11. | D. Bose, E. McCorkle, C. Thompson, D. Bogdanoff, D. Prabhu, G. Allen, and J. Grinstead, “Analysis and model validation of shock layer radiation in air,” VKI LS Course on hypersonic entry and cruise vehicles, Palo Alto, California, USA (2008). |

12. | D. Gerace and L. Andreani, “Low-loss guided modes in photonic crystal waveguides,” Opt. Express |

13. | P. Bousquet, F. Flory, and P. Roche, “Scattering from multilayer thin films: theory and experiment,” J. Opt. Soc. A |

14. | I. Ohlídal, “Approximate formulas for the reflectance, transmittance, and scattering losses of nonabsorbing multilayer systems with randomly rough boundaries,” J. Opt. Soc. Am. A |

15. | L. Li, “Formulation and comparison of two recursive matrix algorithms for modeling layered diffraction gratings,” J. Opt. Soc. Am. |

16. | D. Whittaker and I. Culshaw, “Scattering-matrix treatment of patterned multilayer photonic structures,” Phys. Rev. B |

17. | S. Tikhodeev, A. Yablonskii, E. Muljarov, N. Gippius, and T. Ishihara, “Quasiguided modes and optical properties of photonic crystal slabs,” Phys. Rev. B |

18. | A. Fallahi, M. Mishrikey, C. Hafner, and R. Vahldieck, “Efficient procedures for the optimization of frequency selective surfaces,” IEEE Trans. Ant. Prop. |

19. | C. Hafner, C. Xudong, J. Smajic, and R. Vahldieck, “Efficient procedures for the optimization of defects in photonic crystal structures,” J. Opt. Soc. Am. A |

20. | J. Fröhlich, “Evolutionary optimization for computational electromagnetics,” Ph.D. thesis, ETH Zurich, IFH Laboratory (1997). |

21. | O. Wiener, “Die Théorie des Mischkörpers für das Feld des stationären Strömung. Abh. Math,” Physichen Klasse Königl. Säcsh. Gesel. Wissen |

22. | M. Mishrikey, L. Braginsky, and C. Hafner, “Light propagation in multilayered photonic structures,” J. Comput. Theor. Nanosci. |

**OCIS Codes**

(160.1190) Materials : Anisotropic optical materials

(050.1755) Diffraction and gratings : Computational electromagnetic methods

(310.4165) Thin films : Multilayer design

(160.5298) Materials : Photonic crystals

(310.6845) Thin films : Thin film devices and applications

**ToC Category:**

Optical Devices

**History**

Original Manuscript: January 28, 2011

Revised Manuscript: March 1, 2011

Manuscript Accepted: March 1, 2011

Published: March 8, 2011

**Citation**

Nikolay Komarevskiy, Leonid Braginsky, Valery Shklover, Christian Hafner, and John Lawson, "Fast numerical methods for the design of layered photonic structures with rough interfaces," Opt. Express **19**, 5489-5499 (2011)

http://www.opticsinfobase.org/oe/abstract.cfm?URI=oe-19-6-5489

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### References

- J. Joannopoulos, S. Johnson, J. Winn, and R. Meade, Photonic crystals: molding the flow of light (Princeton Univ Pr, 2008).
- A. Mekis, J. Chen, I. Kurland, S. Fan, P. Villeneuve, and J. Joannopoulos, “High transmission through sharp bends in photonic crystal waveguides,” Phys. Rev. Lett. 77, 3787–3790 (1996). [CrossRef] [PubMed]
- V. Shklover, L. Braginsky, G. Witz, M. Mishrikey, and C. Hafner, “High-Temperature Photonic Structures. Thermal Barrier Coatings, Infrared Sources and Other Applications,” J. Comput. Theoret. Nanosci. 5, 862 (2008).
- D. Berreman, “Optics in stratified and anisotropic media: 4× 4-matrix formulation,” J. Opt. Soc. Am. 62, 502–510 (1972). [CrossRef]
- P. Yeh, Optical waves in layered media (Wiley New York, 1988).
- I. Abdulhalim, “Analytic propagation matrix method for linear optics of arbitrary biaxial layered media,” J. Opt. A, Pure Appl. Opt. 1, 646 (1999). [CrossRef]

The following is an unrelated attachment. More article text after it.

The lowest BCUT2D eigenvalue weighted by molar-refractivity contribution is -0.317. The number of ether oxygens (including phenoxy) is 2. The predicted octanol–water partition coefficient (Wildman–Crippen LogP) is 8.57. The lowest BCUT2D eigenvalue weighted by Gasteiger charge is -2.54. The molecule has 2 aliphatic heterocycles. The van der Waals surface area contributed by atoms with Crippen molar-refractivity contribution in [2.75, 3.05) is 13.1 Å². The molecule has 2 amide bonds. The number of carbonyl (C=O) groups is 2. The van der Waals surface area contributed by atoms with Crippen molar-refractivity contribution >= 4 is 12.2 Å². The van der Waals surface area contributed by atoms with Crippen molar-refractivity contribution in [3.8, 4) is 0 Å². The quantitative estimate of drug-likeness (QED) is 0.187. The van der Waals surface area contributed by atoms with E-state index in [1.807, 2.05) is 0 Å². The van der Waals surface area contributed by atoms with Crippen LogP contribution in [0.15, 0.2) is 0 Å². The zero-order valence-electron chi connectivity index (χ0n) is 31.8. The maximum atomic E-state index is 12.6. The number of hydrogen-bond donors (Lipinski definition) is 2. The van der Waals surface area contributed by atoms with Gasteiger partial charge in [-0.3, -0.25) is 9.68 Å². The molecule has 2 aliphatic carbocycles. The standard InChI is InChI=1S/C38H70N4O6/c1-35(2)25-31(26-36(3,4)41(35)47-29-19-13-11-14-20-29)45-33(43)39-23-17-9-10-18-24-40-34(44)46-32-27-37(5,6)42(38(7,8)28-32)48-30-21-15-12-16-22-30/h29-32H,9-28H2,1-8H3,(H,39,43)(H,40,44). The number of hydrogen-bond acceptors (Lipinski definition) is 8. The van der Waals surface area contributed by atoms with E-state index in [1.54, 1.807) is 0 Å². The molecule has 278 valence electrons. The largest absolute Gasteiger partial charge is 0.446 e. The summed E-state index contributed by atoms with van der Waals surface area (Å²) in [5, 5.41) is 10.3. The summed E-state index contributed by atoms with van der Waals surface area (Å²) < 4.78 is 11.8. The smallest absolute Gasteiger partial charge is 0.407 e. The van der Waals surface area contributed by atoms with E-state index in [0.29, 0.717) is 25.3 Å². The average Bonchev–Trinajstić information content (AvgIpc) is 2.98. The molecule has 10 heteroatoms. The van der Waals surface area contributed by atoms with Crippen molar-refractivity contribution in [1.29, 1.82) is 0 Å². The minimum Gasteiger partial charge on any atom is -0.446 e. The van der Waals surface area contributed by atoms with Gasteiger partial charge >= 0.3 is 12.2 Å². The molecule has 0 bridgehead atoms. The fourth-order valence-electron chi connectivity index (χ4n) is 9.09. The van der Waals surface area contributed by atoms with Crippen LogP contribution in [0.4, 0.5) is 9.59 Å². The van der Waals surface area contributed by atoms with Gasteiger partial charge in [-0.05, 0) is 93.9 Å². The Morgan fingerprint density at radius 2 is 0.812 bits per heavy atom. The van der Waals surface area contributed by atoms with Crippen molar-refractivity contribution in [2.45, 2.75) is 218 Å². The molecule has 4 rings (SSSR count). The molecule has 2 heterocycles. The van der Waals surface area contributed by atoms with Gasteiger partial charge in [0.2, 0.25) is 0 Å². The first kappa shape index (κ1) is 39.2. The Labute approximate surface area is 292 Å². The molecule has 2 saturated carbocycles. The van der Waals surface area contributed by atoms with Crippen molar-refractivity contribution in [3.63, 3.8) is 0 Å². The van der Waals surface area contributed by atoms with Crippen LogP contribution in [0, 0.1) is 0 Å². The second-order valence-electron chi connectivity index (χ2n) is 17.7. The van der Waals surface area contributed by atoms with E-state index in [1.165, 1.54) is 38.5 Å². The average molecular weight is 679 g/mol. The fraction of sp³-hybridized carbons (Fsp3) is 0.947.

- F. K¨artner, N. Matuschek, T. Schibli, U. Keller, H. Haus, C. Heine, R. Morf, V. Scheuer, M. Tilsch, and T. Tschudi, “Design and fabrication of double-chirped mirrors,” Opt. Lett. 22, 831–833 (1997). [CrossRef] [PubMed]
- T. Yonte, J. Monz’on, A. Felipe, and L. S’anchez-Soto, “Optimizing omnidirectional reflection by multilayer mirrors,” J. Opt. A, Pure Appl. Opt. 6, 127–131 (2004). [CrossRef]
- M. del Rio and G. Pareschi, “Global optimization and reflectivity data fitting for x-ray multilayer mirrors by means of genetic algorithms,” in “Proceedings of SPIE,”, vol. 4145 (2001), vol. 4145, p. 88. [CrossRef]
- S. Martin, J. Rivory, and M. Schoenauer, “Synthesis of optical multilayer systems using genetic algorithms,” Appl. Opt. 34, 2247–2254 (1995). [CrossRef] [PubMed]
- D. Bose, E. McCorkle, C. Thompson, D. Bogdanoff, D. Prabhu, G. Allen, and J. Grinstead, “Analysis and model validation of shock layer radiation in air,” VKI LS Course on hypersonic entry and cruise vehicles, Palo Alto, California, USA (2008).
- D. Gerace and L. Andreani, “Low-loss guided modes in photonic crystal waveguides,” Opt. Express 13, 4939–4951 (2005). [CrossRef] [PubMed]
- P. Bousquet, F. Flory, and P. Roche, “Scattering from multilayer thin films: theory and experiment,” J. Opt. Soc. Am. 71, 1115–1123 (1981). [CrossRef]
- I. Ohlídal, “Approximate formulas for the reflectance, transmittance, and scattering losses of nonabsorbing multilayer systems with randomly rough boundaries,” J. Opt. Soc. Am. A 10, 158–171 (1993). [CrossRef]
- L. Li, “Formulation and comparison of two recursive matrix algorithms for modeling layered diffraction gratings,” J. Opt. Soc. Am. 13, 1024–1035 (1996). [CrossRef]
- D. Whittaker and I. Culshaw, “Scattering-matrix treatment of patterned multilayer photonic structures,” Phys. Rev. B 60, 2610–2618 (1999). [CrossRef]
- S. Tikhodeev, A. Yablonskii, E. Muljarov, N. Gippius, and T. Ishihara, “Quasiguided modes and optical properties of photonic crystal slabs,” Phys. Rev. B 66, 45102 (2002). [CrossRef]
- A. Fallahi, M. Mishrikey, C. Hafner, and R. Vahldieck, “Efficient procedures for the optimization of frequency selective surfaces,” IEEE Trans. Ant. Prop. 56 (2008). [CrossRef]
- C. Hafner, C. Xudong, J. Smajic, and R. Vahldieck, “Efficient procedures for the optimization of defects in photonic crystal structures,” J. Opt. Soc. Am. A 24, 1177–1188 (2007). [CrossRef]
- J. Fröhlich, “Evolutionary optimization for computational electromagnetics,” Ph.D. thesis, ETH Zurich, IFH Laboratory (1997).
- O. Wiener, “Die Théorie desMischkörpers für das Feld des stationären Strömung. Abh.Math,” Physichen Klasse Königl. Säcsh. GeselWissen 32, 509–604 (1912). [PubMed]
- M. Mishrikey, L. Braginsky, and C. Hafner, “Light propagation in multilayered photonic structures,” J. Comput. Theor. Nanosci. 7, 1623–1630 (2010). [CrossRef]